TAMPA — Their heads bobbing to the beat, Kezmond Smith and Kenny Knight sat before a computer with ear phones on.
As the 12- and 14-year-olds manipulated the rhythmic pattern on the computer screen, their beat changed but remained steady.
Outside, a gaggle of kids, ages 5 to 14, played in a large green field and yelled: "Mr. Fox, Mr. Fox, what time is it?"
A reply of: "5 o'clock" sent them screaming at the top of their lungs, counting and stepping until they reached the number five.
All the action took place on a breezy afternoon at the Jackson Heights NFL Youth Education Town (YET) in East Tampa.
It is one of two YET legacies of Super Bowl XXXV in Tampa in 2001. The other is in northeast Hillsborough County at Mort Park.
The NFL has built YET centers in every Super Bowl city since 1993, when Super Bowl XXVII was at the Rose Bowl in Pasadena, Calif. That was a few months after riots had engulfed nearby Los Angeles for several days after the acquittal on criminal charges of four white police officers in the beating of Rodney King, who is black and had led police on a car chase.
"After the race riots, we couldn't just pick up and leave," said David Krichavsky, director of community affairs for NFL Charities. "So we built an after-school facility there."
There are 14 YET centers in 11 cities. "We needed a lasting legacy," Krichavsky said.
Because Tampa has hosted the Super Bowl before, the $1 million the league typically uses to start a center will be used to enhance the ones the city has.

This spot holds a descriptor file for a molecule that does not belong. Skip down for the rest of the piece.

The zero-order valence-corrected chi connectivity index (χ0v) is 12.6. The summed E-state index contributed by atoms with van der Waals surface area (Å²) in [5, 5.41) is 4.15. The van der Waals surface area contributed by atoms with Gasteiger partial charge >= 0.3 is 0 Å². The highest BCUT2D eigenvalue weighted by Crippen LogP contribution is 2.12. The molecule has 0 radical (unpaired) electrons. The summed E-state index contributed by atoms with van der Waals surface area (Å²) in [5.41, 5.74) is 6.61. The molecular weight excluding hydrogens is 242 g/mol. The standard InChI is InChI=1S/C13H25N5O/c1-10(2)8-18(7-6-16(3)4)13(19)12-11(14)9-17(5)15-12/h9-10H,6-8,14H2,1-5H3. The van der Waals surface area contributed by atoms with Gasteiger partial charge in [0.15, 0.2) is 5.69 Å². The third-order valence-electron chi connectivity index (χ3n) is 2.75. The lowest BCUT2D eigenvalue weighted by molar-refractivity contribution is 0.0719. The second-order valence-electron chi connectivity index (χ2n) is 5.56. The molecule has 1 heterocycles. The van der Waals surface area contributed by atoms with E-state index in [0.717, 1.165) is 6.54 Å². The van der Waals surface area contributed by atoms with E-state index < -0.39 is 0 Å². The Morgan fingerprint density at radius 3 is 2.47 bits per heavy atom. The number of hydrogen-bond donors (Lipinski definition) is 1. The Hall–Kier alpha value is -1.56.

Tampa and Hillsborough County are contributing a matching $1 million by employing the staffs and handling the buildings' and programs' administration, city and county officials said.
The private sector is chipping in $500,000, said Stephanie Owens-Royster, the centers' executive director. The Glazer Family Foundation, a charitable arm of the Bucs owners that assists causes in west-central Florida, is donating $150,000 to help meet that goal.
The money will be used to put a football field at Mort Park and to expand both centers, Krichavsky said. State-of-the-art multimedia initiatives also will occur at each location.
At Jackson Heights on a recent afternoon, one meeting room had a group of young girls practicing a dance routine to Mary J. Blige's Just Fine.
"It's nice to see the children come here and be children," said Michael Simms, a recreation leader at Jackson Heights.
Another room featured 20 computers thanks to a collaboration with the Forever Young Foundation of Hall of Fame 49ers and Bucs quarterback Steve Young. The foundation also donated four computers and audio and video equipment for a music production class.
The Patel Conservatory at the Tampa Bay Performing Arts Center chips in $100,000 by sending professional instructors to teach classes.
At Jackson Heights, Shawntana Holland, 11, and Sarah Sumes, 13, walked away from a production class with an award for best original beat done in five minutes.
"I love making beats, and I want to be a singer when I grow up," Shawntana said. "Coming up here to the center, it's really fun."